Other Available Formats
*Includes ancient accounts
*Includes online resources and a bibliography for further reading
When American archaeologists discovered a collection of cuneiform tablets in Iraq in the late 19th century, they were confronted with a language and a people who were at the time only scarcely known to even the most knowledgeable scholars of ancient Mesopotamia: the Sumerians. The exploits and achievements of other Mesopotamian peoples, such as the Assyrians and Babylonians, were already known to a large segment of the population through the Old Testament and the nascent field of Near Eastern studies had unraveled the enigma of the Akkadian language that was widely used throughout the region in ancient times, but the discovery of the Sumerian tablets brought to light the existence of the Sumerian culture, which was the oldest of all the Mesopotamian cultures.
Although the Sumerians continue to get second or even third billing compared to the Babylonians and Assyrians, perhaps because they never built an empire as great as the Assyrians or established a city as enduring and great as Babylon, they were the people who provided the template of civilization that all later Mesopotamians built upon. The Sumerians are credited with being the first people to invent writing, libraries, cities, and schools in Mesopotamia (Ziskind 1972, 34), and many would argue that they were the first people to create and do those things anywhere in world.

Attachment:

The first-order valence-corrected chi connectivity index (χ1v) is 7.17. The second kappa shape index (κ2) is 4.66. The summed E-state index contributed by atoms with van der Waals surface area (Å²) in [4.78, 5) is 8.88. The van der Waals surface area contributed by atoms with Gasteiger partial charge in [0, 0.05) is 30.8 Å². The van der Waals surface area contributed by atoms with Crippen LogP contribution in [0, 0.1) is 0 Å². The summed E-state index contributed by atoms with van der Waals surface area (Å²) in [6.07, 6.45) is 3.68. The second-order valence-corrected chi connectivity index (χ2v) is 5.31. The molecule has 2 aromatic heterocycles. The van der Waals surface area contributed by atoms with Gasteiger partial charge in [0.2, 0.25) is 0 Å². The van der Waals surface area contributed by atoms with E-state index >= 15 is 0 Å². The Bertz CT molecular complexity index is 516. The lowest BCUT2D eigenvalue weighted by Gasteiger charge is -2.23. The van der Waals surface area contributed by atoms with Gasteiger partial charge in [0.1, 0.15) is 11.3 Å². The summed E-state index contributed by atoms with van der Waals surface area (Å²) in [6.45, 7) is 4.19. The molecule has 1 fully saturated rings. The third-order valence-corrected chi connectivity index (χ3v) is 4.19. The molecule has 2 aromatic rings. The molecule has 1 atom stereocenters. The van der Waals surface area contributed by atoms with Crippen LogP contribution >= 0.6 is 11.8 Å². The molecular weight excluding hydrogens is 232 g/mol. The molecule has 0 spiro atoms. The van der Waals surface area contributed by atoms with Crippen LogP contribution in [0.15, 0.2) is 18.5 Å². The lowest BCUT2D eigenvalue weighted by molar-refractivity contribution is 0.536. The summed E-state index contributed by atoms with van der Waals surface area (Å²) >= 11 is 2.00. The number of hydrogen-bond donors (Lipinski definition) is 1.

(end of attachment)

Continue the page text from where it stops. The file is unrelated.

For a people so great it is unfortunate that their accomplishments and contributions, not only to Mesopotamian civilization but to civilization in general, largely go unnoticed by the majority of the public. Perhaps the Sumerians were victims of their own success; they gradually entered the historical record, established a fine civilization, and then slowly submerged into the cultural patchwork of their surroundings. They also never suffered a great and sudden collapse like other peoples of the ancient Near East, such as the Hittites, Assyrians and Neo-Babylonians did. A close examination of Sumerian culture and chronology reveals that the Sumerians set the cultural tone in Mesopotamia for several centuries in the realms of politics/governments, arts, literature, and religion.
Even today, the world owes the Sumerians a tremendous amount. When Western Europe was still in the Stone Age, it was the Sumerians who invented writing and the wheel, divided time into minutes and seconds, tamed nature, and built gigantic cities. They embraced culture and the arts, and their caravans crossed the desert, opening up the first trade routes. Their myths and legends inspired various origin stories, and their memory lives on in the Old Testament. They wrote the history of the birth of mankind. The heritage of the Sumerian civilization and their successors is everywhere.
Sumer: The History of the Cities and Culture that Established Ancient Mesopotamia's First Civilization chronicles the most important people, places, and events that took place across Sumer. Along with pictures of important people, places, and events, you will learn about Sumer like never before.
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- ISBN-13: 9781986839990
- ISBN-10: 1986839990
- Publisher: Createspace Independent Publishing Platform
- Publish Date: March 2018
- Dimensions: 11.02 x 8.5 x 0.55 inches
- Shipping Weight: 1.35 pounds
- Page Count: 262